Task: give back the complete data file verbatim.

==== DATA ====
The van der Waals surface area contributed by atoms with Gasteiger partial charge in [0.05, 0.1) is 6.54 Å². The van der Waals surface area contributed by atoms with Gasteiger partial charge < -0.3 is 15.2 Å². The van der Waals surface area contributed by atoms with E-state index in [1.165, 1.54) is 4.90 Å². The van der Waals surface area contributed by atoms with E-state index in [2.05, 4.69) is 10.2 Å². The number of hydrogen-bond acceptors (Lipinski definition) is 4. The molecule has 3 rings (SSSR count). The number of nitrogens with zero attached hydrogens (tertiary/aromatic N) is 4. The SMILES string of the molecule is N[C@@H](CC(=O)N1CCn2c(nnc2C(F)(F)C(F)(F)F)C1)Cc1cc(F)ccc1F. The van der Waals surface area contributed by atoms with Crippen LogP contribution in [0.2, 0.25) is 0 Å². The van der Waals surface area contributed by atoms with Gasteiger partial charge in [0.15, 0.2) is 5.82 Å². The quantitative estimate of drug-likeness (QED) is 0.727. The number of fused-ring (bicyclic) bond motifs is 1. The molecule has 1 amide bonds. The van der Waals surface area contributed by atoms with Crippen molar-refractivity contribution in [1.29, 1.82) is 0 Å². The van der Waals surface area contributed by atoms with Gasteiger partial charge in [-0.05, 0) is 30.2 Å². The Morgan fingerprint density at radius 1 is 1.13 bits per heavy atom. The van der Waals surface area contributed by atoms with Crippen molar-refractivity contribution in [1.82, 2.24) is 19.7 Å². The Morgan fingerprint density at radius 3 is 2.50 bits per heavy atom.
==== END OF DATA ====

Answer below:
The van der Waals surface area contributed by atoms with Gasteiger partial charge in [0.05, 0.1) is 6.54 Å². The van der Waals surface area contributed by atoms with Gasteiger partial charge < -0.3 is 15.2 Å². The van der Waals surface area contributed by atoms with E-state index in [1.165, 1.54) is 4.90 Å². The van der Waals surface area contributed by atoms with E-state index in [2.05, 4.69) is 10.2 Å². The number of hydrogen-bond acceptors (Lipinski definition) is 4. The molecule has 3 rings (SSSR count). The number of nitrogens with zero attached hydrogens (tertiary/aromatic N) is 4. The SMILES string of the molecule is N[C@@H](CC(=O)N1CCn2c(nnc2C(F)(F)C(F)(F)F)C1)Cc1cc(F)ccc1F. The van der Waals surface area contributed by atoms with Crippen LogP contribution in [0.2, 0.25) is 0 Å². The van der Waals surface area contributed by atoms with Gasteiger partial charge in [0.15, 0.2) is 5.82 Å². The quantitative estimate of drug-likeness (QED) is 0.727. The number of fused-ring (bicyclic) bond motifs is 1. The molecule has 1 amide bonds. The van der Waals surface area contributed by atoms with Crippen molar-refractivity contribution in [1.29, 1.82) is 0 Å². The van der Waals surface area contributed by atoms with Gasteiger partial charge in [-0.05, 0) is 30.2 Å². The Morgan fingerprint density at radius 1 is 1.13 bits per heavy atom. The van der Waals surface area contributed by atoms with Crippen molar-refractivity contribution in [1.82, 2.24) is 19.7 Å². The Morgan fingerprint density at radius 3 is 2.50 bits per heavy atom.